It’s the kind of news that sends a jolt through any parent who puts a child on a school bus every day: your child has been involved in a crash on their way to school.
As the minutes passed that March morning on the way to Lighthouse Charter School, the news got worse. One child and the bus driver didn’t survive and there were still others to treat. But one child was still in need of a rescue, a little boy who’d been sitting right behind the driver when the bus struck a bridge support.
“Upon impact he was ejected, he hit the cement pillar and bounced back and he was trapped under the bus in the wheel well kind of dangling upside down, waiting for someone to save him,” said Nikki Dennis, Edward’s mother.
That boy is 7-year-old Edward Tindall. It wasn’t just him, his younger sister was on the bus too. Their mother Nikki, who’s now talking about it all for the first time, got the call while at work in Lebanon. Without knowing how either child was, it was an anguishing hour drive to the crash site, and then to the school. On the way, the call came that her daughter was okay, but Edward’s status was still unknown.
“I had to wait at the school for my daughter to get off the bus so that I could get her, I waited, hoping he was on the second bus. He wasn’t,” Dennis said after pausing with a sigh.
One, maybe two hours later, she learned Edward had been flown to Riley Hospital at IU Health and he was already coming out of surgery. After being trapped for 45 minutes, his left leg had to be amputated from the calf down, an emergency procedure done right there at the scene. Once at Riley, the full scope of his injuries became apparent.
“His right leg was broken in several places, his right hip was out of socket, there was some pulling between his brain stem and his spine where they connect.”
Worst of all, Nikki couldn’t communicate with Edward. He’s eating now, but a short time ago, his broken jaw was wired shut and he was in a medically-induced coma.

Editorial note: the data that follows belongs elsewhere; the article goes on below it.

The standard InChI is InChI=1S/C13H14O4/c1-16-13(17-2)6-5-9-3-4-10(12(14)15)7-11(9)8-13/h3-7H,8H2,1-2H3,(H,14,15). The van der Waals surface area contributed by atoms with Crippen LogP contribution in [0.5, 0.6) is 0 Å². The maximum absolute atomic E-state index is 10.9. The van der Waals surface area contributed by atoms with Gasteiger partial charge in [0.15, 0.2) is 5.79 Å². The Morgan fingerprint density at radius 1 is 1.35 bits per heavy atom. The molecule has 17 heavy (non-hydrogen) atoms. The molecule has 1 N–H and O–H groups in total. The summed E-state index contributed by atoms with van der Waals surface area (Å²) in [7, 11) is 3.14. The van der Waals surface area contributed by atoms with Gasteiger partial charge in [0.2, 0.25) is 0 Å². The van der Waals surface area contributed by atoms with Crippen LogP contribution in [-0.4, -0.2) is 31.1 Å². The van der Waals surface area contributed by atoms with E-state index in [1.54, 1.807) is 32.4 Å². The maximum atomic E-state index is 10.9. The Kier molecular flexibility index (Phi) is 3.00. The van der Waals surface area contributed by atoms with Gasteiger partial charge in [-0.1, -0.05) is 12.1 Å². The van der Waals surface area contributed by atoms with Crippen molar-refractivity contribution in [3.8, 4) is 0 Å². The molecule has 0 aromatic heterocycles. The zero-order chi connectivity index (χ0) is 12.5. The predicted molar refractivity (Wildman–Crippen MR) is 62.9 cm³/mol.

“I was in a coma?” Edward asked.
“Yeah, you were in a medically-induced coma for three weeks, baby,” said Nikki.
The surprise in Edward’s eyes show how he’s still learning about how much his little body went through, and as it sinks in, his realization is almost too much to bear.
“I couldn’t talk?” Edward asked. “No, you couldn’t talk, but we could talk couldn’t we?” said Nikki. “But you can talk now. You’re getting better everyday, just gotta work hard.”
And work hard as a family. Nikki, her mother and daughter are at the hospital every day, the two of them sleeping by Edward’s side to help him with his resolve to heal.
“All we can do is look forward and my focus is to make sure from this point going forward that he has everything he needs and that’s support from myself, my mom, my family, friends, people that know that knows he’s okay, that he’s fine and no matter what, nothing’s going to stop him from doing anything he wants to do,” said Nikki.
In time, he’ll be fitted for a prosthetic, and should make a full recovery.
Beyond the hard work and medical care, faith is also required. In Edward’s family, there’s no shortage of that. In fact, you can see it. If you look at the right side of his face, there’s something that wasn’t there before: a cross-shaped scar, that his family chose not to use plastic surgery to erase.
“We had a lot of people praying for us, even just him making it through those 46 minutes to me, it’s miraculous and to me I feel like God was with him the whole way and His way of showing me that was to brand my son with a cross on his face.”
His brand and his smile, Edward’s personality seems to have remained unphased by his traumatic ordeal.
“To look at him and to see his smile on his face, his personality that was there before was one of the best things I could have asked for because everything else is nothing, as long as he’s still my Edward and he is,” said Nikki.
And Edward, he is full of charm, and a healthy sense of humor. His spirit’s the same, and even at the tender age of seven, he seems to know what to be thankful for.
“You’re the best mom ever,” Edward said, his hand clasped by Nikki’s.
Edward can’t walk and can barely move, but that’s all about to change. In part two of Edward’s Story, we show you his amazing progress in such a short amount of time, how he’s re-learning the basic things in life and, you have to see the amazing way he leaves the hospital and arrives home. It’s all on Fox59 News at 10 p.m. Thursday.